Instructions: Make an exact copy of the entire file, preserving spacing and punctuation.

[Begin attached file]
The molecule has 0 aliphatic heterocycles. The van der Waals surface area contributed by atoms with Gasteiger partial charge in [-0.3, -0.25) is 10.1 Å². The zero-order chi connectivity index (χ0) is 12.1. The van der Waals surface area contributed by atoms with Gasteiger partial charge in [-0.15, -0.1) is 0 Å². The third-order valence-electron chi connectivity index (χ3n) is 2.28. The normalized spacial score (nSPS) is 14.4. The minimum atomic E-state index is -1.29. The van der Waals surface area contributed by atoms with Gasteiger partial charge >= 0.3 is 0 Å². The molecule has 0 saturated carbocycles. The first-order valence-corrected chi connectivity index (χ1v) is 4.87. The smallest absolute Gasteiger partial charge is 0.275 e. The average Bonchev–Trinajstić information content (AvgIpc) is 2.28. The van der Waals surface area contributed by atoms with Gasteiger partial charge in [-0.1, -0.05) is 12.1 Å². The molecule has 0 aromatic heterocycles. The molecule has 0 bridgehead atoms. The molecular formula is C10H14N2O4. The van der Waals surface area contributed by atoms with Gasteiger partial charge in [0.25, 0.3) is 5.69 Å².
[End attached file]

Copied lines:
The molecule has 0 aliphatic heterocycles. The van der Waals surface area contributed by atoms with Gasteiger partial charge in [-0.3, -0.25) is 10.1 Å². The zero-order chi connectivity index (χ0) is 12.1. The van der Waals surface area contributed by atoms with Gasteiger partial charge in [-0.15, -0.1) is 0 Å². The third-order valence-electron chi connectivity index (χ3n) is 2.28. The normalized spacial score (nSPS) is 14.4. The minimum atomic E-state index is -1.29. The van der Waals surface area contributed by atoms with Gasteiger partial charge >= 0.3 is 0 Å². The molecule has 0 saturated carbocycles. The first-order valence-corrected chi connectivity index (χ1v) is 4.87. The smallest absolute Gasteiger partial charge is 0.275 e. The average Bonchev–Trinajstić information content (AvgIpc) is 2.28. The van der Waals surface area contributed by atoms with Gasteiger partial charge in [-0.1, -0.05) is 12.1 Å². The molecule has 0 aromatic heterocycles. The molecule has 0 bridgehead atoms. The molecular formula is C10H14N2O4. The van der Waals surface area contributed by atoms with Gasteiger partial charge in [0.25, 0.3) is 5.69 Å².